Wednesday, June 5, 2013

Is this about Laura?

How do we transmit grief? Loss? Via tears and via telephone. The receiver dropped on the wooden floor, whose grain links the message to the cord spiraling back to the telephone’s base. Telecommunication holds the community together. The message—through tears—reverberates down empty hallways, across telephone wires, and even at water’s edge over a body wrapped in plastic. We transmit and receive and resend the message, connecting it to the black phone—not the brown phone—whose blackness transmits its own dark message through tears, through wires, through cables, through sobs which connect all the players in their grief, their disbelief. Yes, this is about Laura. And it’s about all of us held together through our tears, our grief. This is about the telecommunication of sorrow because we are not there. Not present when Laura’s absence is discovered. We are not there when Laura’s absence presents itself to the community ripped apart in questions and suspicions. In this way, television, too, is a seeing of what is no longer there, communicating with the ghosts of television past in order to resend and receive this dark message of sorrow.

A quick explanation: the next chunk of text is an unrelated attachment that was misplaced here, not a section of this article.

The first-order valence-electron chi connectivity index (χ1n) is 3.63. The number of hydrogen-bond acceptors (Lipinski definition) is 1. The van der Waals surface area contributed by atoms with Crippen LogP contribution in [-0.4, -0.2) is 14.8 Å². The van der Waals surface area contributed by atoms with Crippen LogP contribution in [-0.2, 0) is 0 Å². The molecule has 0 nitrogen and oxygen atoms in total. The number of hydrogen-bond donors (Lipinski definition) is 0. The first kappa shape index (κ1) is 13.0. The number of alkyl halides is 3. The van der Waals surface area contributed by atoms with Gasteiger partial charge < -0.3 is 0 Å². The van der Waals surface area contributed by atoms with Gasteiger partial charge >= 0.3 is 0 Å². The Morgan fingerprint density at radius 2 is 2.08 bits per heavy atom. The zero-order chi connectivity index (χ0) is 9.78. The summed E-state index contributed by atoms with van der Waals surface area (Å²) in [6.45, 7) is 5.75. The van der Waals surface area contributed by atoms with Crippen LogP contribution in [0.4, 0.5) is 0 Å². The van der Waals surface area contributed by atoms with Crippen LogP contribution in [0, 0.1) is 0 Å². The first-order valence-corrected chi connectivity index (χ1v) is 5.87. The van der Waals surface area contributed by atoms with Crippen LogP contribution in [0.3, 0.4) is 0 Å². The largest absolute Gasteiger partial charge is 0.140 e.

(This is the kind of thing an under-employed philosopher/writer writes during the summer when he begins watching Twin Peaks for the first time in his life.)

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